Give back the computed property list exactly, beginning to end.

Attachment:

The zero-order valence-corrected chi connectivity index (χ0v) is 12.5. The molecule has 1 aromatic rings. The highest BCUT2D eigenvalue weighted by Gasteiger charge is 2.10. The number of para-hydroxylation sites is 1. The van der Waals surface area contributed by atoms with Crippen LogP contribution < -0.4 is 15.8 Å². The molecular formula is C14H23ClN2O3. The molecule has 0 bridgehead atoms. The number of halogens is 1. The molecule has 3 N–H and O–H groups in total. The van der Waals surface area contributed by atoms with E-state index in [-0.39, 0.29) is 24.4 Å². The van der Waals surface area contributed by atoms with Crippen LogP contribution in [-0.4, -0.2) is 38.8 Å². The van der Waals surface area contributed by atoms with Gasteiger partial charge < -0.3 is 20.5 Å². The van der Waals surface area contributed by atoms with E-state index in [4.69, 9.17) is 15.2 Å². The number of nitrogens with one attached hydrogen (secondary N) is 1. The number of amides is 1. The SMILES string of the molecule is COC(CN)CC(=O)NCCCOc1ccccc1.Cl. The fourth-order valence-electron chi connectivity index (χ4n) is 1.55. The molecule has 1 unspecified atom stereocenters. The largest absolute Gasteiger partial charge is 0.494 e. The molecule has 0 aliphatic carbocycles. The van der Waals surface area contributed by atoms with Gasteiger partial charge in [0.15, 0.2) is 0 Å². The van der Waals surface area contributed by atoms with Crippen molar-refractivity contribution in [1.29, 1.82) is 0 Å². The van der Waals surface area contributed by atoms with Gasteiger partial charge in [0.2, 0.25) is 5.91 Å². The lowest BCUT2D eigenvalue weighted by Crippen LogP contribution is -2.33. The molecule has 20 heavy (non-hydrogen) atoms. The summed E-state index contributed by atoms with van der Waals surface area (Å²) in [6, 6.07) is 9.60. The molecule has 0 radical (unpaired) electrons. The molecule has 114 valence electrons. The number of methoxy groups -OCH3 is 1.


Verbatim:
The zero-order valence-corrected chi connectivity index (χ0v) is 12.5. The molecule has 1 aromatic rings. The highest BCUT2D eigenvalue weighted by Gasteiger charge is 2.10. The number of para-hydroxylation sites is 1. The van der Waals surface area contributed by atoms with Crippen LogP contribution < -0.4 is 15.8 Å². The molecular formula is C14H23ClN2O3. The molecule has 0 bridgehead atoms. The number of halogens is 1. The molecule has 3 N–H and O–H groups in total. The van der Waals surface area contributed by atoms with E-state index in [-0.39, 0.29) is 24.4 Å². The van der Waals surface area contributed by atoms with Crippen LogP contribution in [-0.4, -0.2) is 38.8 Å². The van der Waals surface area contributed by atoms with Gasteiger partial charge < -0.3 is 20.5 Å². The van der Waals surface area contributed by atoms with E-state index in [4.69, 9.17) is 15.2 Å². The number of nitrogens with one attached hydrogen (secondary N) is 1. The number of amides is 1. The SMILES string of the molecule is COC(CN)CC(=O)NCCCOc1ccccc1.Cl. The fourth-order valence-electron chi connectivity index (χ4n) is 1.55. The molecule has 1 unspecified atom stereocenters. The largest absolute Gasteiger partial charge is 0.494 e. The molecule has 0 aliphatic carbocycles. The van der Waals surface area contributed by atoms with Gasteiger partial charge in [0.15, 0.2) is 0 Å². The van der Waals surface area contributed by atoms with Crippen molar-refractivity contribution in [1.29, 1.82) is 0 Å². The van der Waals surface area contributed by atoms with Gasteiger partial charge in [0.2, 0.25) is 5.91 Å². The lowest BCUT2D eigenvalue weighted by Crippen LogP contribution is -2.33. The molecule has 20 heavy (non-hydrogen) atoms. The summed E-state index contributed by atoms with van der Waals surface area (Å²) in [6, 6.07) is 9.60. The molecule has 0 radical (unpaired) electrons. The molecule has 114 valence electrons. The number of methoxy groups -OCH3 is 1.